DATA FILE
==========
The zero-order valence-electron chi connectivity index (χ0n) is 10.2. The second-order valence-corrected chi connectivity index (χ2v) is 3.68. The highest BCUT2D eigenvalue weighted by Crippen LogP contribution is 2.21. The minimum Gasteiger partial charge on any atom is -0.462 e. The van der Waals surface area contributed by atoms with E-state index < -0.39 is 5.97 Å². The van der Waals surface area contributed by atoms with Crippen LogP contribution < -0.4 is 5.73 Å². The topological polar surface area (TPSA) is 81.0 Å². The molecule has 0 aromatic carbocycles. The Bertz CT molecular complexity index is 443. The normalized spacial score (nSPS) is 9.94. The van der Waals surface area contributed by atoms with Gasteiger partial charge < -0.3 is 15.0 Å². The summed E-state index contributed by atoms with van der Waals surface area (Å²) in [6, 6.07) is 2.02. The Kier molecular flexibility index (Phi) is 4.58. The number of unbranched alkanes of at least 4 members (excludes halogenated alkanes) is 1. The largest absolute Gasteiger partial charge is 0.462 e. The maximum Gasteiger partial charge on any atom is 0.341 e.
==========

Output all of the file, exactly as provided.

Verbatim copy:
The zero-order valence-electron chi connectivity index (χ0n) is 10.2. The second-order valence-corrected chi connectivity index (χ2v) is 3.68. The highest BCUT2D eigenvalue weighted by Crippen LogP contribution is 2.21. The minimum Gasteiger partial charge on any atom is -0.462 e. The van der Waals surface area contributed by atoms with E-state index < -0.39 is 5.97 Å². The van der Waals surface area contributed by atoms with Crippen LogP contribution < -0.4 is 5.73 Å². The topological polar surface area (TPSA) is 81.0 Å². The molecule has 0 aromatic carbocycles. The Bertz CT molecular complexity index is 443. The normalized spacial score (nSPS) is 9.94. The van der Waals surface area contributed by atoms with Gasteiger partial charge < -0.3 is 15.0 Å². The summed E-state index contributed by atoms with van der Waals surface area (Å²) in [6, 6.07) is 2.02. The Kier molecular flexibility index (Phi) is 4.58. The number of unbranched alkanes of at least 4 members (excludes halogenated alkanes) is 1. The largest absolute Gasteiger partial charge is 0.462 e. The maximum Gasteiger partial charge on any atom is 0.341 e.